Pakistan Ulema Council acquits six Christians of blasphemy charges

Pakistan Ulema Council on Saturday, acquitted six Christians accused of blasphemy in Lahore.

As per details, the six men are sanitary workers and were accused of blasphemy in a FIR that accused them of throwing pamphlets with Prophet Muhammad’s (PBUH) name into trash.

The incident occurred three day ago and the issue was duly sent to the Punjab Muttahida Ulema Board.

According to Pakistan Ulema Council Chief Allama Tahir Mehmood Ashrafi, the exoneration of six Christian workers is a testament to the rule of law in the country.

The board, in its investigation , unanimously concluded that the men were illiterate and were, therefore, innocent, he said.

Blasphemy in Pakistan

The Pakistan Penal Code, the main criminal code of Pakistan, punishes blasphemy against any recognized religion, providing penalties ranging from a fine to death. From 1967 to 2014, over 1,300 people have been accused of blasphemy, with Muslims constituting most of those accused.

By its constitution, the official name of Pakistan is the “Islamic Republic of Pakistan” as of 1956. More than 96% of Pakistan’s 167 million citizens (2008) are Muslims. Among countries with a Muslim majority, Pakistan has the strictest anti-blasphemy laws. The first purpose of those laws is to protect Islamic authority.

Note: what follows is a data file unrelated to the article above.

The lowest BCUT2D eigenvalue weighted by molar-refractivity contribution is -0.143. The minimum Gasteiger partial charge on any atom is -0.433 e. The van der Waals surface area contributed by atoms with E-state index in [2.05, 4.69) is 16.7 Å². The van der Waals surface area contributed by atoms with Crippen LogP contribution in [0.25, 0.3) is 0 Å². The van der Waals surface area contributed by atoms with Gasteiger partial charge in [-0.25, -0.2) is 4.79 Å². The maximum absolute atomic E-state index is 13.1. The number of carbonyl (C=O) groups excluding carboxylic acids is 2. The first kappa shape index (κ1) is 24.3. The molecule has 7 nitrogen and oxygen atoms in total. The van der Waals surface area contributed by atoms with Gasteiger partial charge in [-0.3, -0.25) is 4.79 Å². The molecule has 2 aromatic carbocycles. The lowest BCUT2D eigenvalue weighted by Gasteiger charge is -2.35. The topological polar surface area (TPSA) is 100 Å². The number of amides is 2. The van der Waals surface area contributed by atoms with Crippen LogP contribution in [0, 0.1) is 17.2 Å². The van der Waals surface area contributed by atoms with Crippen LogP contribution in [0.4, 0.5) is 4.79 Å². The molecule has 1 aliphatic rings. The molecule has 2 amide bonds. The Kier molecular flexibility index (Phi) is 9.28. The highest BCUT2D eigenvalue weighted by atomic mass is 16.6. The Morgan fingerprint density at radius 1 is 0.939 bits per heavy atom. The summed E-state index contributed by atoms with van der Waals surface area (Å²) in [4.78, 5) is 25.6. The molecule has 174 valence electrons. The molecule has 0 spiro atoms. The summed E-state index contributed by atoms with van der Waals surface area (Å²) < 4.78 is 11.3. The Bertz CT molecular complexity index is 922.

By the constitution (Article 2), Islam is the state religion. By the constitution’s Article 31, it is the country’s duty to foster the Islamic way of life. By Article 33, it is the country’s duty to discourage parochial, racial, tribal, sectarian, and provincial prejudices among the citizens. Under Article 10A of constitution it is also the state’s duty to provide for the right of fair trial.

Pakistan’s support of blasphemy laws has caused it to be active in the international arena in promoting global limitations on freedom of religion or belief and limitations on freedom of expression. In March 2009, Pakistan presented a resolution to the United Nations Human Rights Council in Geneva which calls upon the world to formulate laws against the defamation of religion.

Between 1986 and 2007, Pakistani authorities charged 647 people with blasphemy offences. Fifty percent of these were non-Muslims, who represent only 3% of the national population. No judicial execution for blasphemy has ever occurred in Pakistan, but 20 of those charged were murdered.